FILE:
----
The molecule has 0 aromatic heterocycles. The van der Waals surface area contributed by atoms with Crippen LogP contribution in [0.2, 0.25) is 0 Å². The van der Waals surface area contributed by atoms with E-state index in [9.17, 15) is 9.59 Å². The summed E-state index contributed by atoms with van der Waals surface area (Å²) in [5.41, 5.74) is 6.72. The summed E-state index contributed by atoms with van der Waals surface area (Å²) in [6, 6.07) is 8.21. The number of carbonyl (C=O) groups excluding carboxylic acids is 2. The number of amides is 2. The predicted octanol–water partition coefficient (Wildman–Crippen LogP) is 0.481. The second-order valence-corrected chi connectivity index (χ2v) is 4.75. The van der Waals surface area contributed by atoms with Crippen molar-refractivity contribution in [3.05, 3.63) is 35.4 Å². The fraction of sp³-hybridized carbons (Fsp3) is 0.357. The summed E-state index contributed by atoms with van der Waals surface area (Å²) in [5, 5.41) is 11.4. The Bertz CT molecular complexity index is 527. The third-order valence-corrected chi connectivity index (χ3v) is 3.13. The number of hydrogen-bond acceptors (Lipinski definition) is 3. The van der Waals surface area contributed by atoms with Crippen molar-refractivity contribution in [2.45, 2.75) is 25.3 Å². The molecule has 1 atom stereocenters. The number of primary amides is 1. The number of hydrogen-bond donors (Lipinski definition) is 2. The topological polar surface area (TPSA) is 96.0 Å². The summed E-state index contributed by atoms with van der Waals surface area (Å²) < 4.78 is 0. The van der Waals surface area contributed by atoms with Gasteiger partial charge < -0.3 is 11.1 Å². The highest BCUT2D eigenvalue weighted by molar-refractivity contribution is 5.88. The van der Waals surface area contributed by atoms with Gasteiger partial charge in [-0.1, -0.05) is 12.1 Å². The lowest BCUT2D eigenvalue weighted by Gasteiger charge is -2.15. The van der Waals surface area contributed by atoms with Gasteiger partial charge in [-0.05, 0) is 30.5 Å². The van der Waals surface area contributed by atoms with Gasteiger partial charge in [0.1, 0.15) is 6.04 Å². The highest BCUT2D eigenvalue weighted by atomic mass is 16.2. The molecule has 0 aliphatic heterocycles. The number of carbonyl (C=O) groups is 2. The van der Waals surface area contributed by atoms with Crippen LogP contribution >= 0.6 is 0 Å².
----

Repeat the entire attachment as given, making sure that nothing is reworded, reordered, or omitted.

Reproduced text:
The molecule has 0 aromatic heterocycles. The van der Waals surface area contributed by atoms with Crippen LogP contribution in [0.2, 0.25) is 0 Å². The van der Waals surface area contributed by atoms with E-state index in [9.17, 15) is 9.59 Å². The summed E-state index contributed by atoms with van der Waals surface area (Å²) in [5.41, 5.74) is 6.72. The summed E-state index contributed by atoms with van der Waals surface area (Å²) in [6, 6.07) is 8.21. The number of carbonyl (C=O) groups excluding carboxylic acids is 2. The number of amides is 2. The predicted octanol–water partition coefficient (Wildman–Crippen LogP) is 0.481. The second-order valence-corrected chi connectivity index (χ2v) is 4.75. The van der Waals surface area contributed by atoms with Crippen molar-refractivity contribution in [3.05, 3.63) is 35.4 Å². The fraction of sp³-hybridized carbons (Fsp3) is 0.357. The summed E-state index contributed by atoms with van der Waals surface area (Å²) in [5, 5.41) is 11.4. The Bertz CT molecular complexity index is 527. The third-order valence-corrected chi connectivity index (χ3v) is 3.13. The number of hydrogen-bond acceptors (Lipinski definition) is 3. The van der Waals surface area contributed by atoms with Crippen molar-refractivity contribution in [2.45, 2.75) is 25.3 Å². The molecule has 1 atom stereocenters. The number of primary amides is 1. The number of hydrogen-bond donors (Lipinski definition) is 2. The topological polar surface area (TPSA) is 96.0 Å². The summed E-state index contributed by atoms with van der Waals surface area (Å²) < 4.78 is 0. The van der Waals surface area contributed by atoms with Gasteiger partial charge < -0.3 is 11.1 Å². The highest BCUT2D eigenvalue weighted by molar-refractivity contribution is 5.88. The van der Waals surface area contributed by atoms with Gasteiger partial charge in [-0.1, -0.05) is 12.1 Å². The lowest BCUT2D eigenvalue weighted by Gasteiger charge is -2.15. The van der Waals surface area contributed by atoms with Gasteiger partial charge in [-0.05, 0) is 30.5 Å². The van der Waals surface area contributed by atoms with Gasteiger partial charge in [0.1, 0.15) is 6.04 Å². The highest BCUT2D eigenvalue weighted by atomic mass is 16.2. The molecule has 0 aliphatic heterocycles. The number of carbonyl (C=O) groups is 2. The van der Waals surface area contributed by atoms with Crippen LogP contribution >= 0.6 is 0 Å².